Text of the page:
As I grow older I increasingly look for inspiration from people younger than myself, which, at odd moments, includes even my offspring. This is a risky business, as my oldest is only five. And as everyone knows, a 5-year-old is not the most rational of creatures. Still, as everyone also knows, a 5-year-old is endlessly inventive. Lately, I’ve marveled at my particular 5-year-old’s choice of places to sleep. While I glorify the bed, staring longingly at it as I pass through my bedroom several times a day, wondering just how long until the two of us can meet again, my son glorifies every place but the bed as a potential spot for resting his sweaty little head.
Just this past week, he insisted on sleeping in a) A laundry basket, and b) A homemade tepee. The surprising thing is, he slept beautifully in both places. As long as he has his favorite book beside him (currently The Picture Dictionary) and a comfortable pillow and blanket, he sleeps like a cat in sunlight. I confess to being amazed, especially at the tepee, as he made it from a tarp thrown over thin twigs and it was not exactly boogeyman-proof, yet he insisted on sleeping outside, by himself. My nerves broke long before his and at 9:30 pm I dragged him inside against his will.
All of this makes me reconsider my own lack of creativity. I can blame my aging back but is it more that I’m addicted to a routine, being in the same place all the time? If so, than I need to shake things up a bit. The routines of middle age will murder the impulses of youth every time — and, in spite of what I tell myself, this is not always a good thing. So here’s to mixing up the sleeping arrangements — within reason — and to hoping they manufacture a laundry basket in a super extra large size one of these days.
The Laundry Basket bed. Comfortable and economical...
The homemade tepee.
You look at your kid and think, “What will become of this person?” You try to interpret their tantrums, their sweet moments and everything in between along the Serial Killer-to-President spectrum. So when I contemplate my own son’s preschool chaos, I am always looking for signs of order, of a deeper intelligence, those qualities which will move him ever closer to a potential Presidency on the all-important Spectrum of Success. (or Spectrum of Abject Failure, depending on whether or not you’re a glass full or glass empty kinda person).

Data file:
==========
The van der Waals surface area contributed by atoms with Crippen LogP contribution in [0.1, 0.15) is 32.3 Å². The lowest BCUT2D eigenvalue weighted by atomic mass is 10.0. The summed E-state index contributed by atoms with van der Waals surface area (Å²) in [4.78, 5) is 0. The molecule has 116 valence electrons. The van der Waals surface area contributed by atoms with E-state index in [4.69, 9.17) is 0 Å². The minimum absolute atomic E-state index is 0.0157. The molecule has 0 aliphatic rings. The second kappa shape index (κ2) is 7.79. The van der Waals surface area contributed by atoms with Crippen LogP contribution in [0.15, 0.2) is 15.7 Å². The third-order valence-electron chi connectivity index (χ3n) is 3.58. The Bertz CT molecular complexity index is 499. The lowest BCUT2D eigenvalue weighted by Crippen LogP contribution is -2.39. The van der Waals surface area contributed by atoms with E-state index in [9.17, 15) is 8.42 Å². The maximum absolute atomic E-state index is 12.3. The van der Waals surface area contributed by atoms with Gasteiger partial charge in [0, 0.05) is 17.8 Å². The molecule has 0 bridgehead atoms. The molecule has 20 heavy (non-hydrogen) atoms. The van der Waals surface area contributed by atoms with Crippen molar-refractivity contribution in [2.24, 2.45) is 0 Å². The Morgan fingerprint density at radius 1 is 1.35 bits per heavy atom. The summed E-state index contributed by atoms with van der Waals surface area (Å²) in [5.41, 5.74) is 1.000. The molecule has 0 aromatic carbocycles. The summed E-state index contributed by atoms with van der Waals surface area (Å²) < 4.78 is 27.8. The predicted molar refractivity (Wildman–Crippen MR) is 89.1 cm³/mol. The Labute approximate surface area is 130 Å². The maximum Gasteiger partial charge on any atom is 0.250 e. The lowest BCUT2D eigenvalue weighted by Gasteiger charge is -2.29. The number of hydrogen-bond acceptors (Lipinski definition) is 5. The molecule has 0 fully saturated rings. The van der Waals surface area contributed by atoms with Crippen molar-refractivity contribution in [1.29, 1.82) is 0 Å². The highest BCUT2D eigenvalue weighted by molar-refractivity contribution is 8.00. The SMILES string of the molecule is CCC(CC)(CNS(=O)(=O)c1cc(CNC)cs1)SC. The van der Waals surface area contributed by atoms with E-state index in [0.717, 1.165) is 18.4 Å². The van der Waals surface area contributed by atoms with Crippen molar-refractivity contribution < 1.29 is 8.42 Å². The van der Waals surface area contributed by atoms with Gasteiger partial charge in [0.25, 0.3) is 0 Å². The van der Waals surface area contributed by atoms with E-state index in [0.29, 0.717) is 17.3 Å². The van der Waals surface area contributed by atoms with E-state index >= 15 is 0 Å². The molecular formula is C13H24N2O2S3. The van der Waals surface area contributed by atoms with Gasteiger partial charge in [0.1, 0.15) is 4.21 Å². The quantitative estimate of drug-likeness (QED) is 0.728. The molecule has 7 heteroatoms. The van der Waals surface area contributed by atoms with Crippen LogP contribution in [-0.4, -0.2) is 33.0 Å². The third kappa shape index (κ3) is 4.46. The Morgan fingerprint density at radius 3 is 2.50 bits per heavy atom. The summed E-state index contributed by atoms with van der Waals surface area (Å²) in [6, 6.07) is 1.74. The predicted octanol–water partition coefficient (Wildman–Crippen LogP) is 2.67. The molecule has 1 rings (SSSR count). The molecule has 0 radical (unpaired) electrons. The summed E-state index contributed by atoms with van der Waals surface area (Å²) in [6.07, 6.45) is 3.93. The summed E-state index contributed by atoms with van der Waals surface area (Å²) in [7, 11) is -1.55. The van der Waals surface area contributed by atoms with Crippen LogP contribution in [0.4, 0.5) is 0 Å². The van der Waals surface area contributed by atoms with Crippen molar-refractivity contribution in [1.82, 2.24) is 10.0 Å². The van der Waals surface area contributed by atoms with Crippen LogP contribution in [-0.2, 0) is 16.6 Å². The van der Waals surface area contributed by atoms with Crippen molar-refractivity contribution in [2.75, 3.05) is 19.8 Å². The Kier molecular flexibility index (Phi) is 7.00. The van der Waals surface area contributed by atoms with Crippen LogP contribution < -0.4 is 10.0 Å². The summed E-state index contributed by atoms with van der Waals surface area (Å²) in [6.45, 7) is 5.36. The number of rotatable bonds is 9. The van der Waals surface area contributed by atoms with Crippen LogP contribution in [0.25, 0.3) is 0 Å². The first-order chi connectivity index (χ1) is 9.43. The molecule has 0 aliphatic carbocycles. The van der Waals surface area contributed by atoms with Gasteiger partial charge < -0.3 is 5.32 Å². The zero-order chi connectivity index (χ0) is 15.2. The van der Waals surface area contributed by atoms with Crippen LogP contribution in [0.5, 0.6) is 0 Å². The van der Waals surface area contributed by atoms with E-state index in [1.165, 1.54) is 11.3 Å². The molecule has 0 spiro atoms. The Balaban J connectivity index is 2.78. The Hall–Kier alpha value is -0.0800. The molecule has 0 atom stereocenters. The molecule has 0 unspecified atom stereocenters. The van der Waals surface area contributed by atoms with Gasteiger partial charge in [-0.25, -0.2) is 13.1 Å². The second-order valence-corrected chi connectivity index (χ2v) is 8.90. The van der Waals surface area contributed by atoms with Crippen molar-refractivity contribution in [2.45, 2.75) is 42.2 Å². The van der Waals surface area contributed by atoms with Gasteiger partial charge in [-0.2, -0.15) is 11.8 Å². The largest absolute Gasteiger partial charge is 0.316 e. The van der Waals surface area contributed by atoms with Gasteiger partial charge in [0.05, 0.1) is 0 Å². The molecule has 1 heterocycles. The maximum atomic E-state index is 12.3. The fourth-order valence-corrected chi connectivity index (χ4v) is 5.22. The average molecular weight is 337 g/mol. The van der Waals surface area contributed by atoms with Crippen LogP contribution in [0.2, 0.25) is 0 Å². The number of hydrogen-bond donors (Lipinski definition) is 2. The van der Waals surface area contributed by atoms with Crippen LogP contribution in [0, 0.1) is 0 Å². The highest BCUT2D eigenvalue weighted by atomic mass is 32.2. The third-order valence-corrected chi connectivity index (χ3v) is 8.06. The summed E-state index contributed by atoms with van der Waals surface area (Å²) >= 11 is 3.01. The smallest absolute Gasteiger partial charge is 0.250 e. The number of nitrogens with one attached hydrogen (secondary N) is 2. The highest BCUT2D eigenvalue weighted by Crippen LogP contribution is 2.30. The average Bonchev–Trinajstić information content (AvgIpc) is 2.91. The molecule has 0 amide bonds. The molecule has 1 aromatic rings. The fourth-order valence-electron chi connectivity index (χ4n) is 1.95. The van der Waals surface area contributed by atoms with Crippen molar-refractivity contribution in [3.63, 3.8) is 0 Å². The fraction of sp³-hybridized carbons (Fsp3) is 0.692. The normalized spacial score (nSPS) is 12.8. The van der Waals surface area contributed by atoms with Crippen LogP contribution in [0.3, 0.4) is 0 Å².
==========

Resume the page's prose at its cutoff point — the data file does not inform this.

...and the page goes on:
One of a few entries I posted elsewhere pre-October 2010, before I (officially) started The Roving Home blog.
My son’s habitual slobbery – though he is but a wee lad – is already breathtaking at times, prompting one of his aunts to make the following observation more than once while watching him dribble through his meals: “You know, there are messy babies and neat babies…and he is a messy baby.”
And yet. There are moments, even in his celebrated messiness, when some sort of innate desire for order – at some level, no matter how humble – penetrates the pile of detritus in his room like a shot of sunlight through fog. A few days ago I demanded that he clean his room and told him I would check on his progress. When I arrived, I found this:
He had sorted his books, previously scattered throughout the four corners of his room, into a grid. Then I began to observe the other little signs of order amidst the chaos and realized each visit to the beach over the last several weeks yielded a stone or shell, which he lined up along the porch railing after returning home. And the items are all white, except for a purplish one I placed there and to which he objected – a fact I hardly noticed at the time.
My house (my life) falls far short of what I hope it will be – what I know it can be. I look around and think: “There are neat homes and messy homes…and I have a messy home.”
But I think of my son and know there is hope. The desire for order, to make sense of the chaos, will triumph, even if only for a moment, in the smallest of ways, a line of white rocks against the looming dark.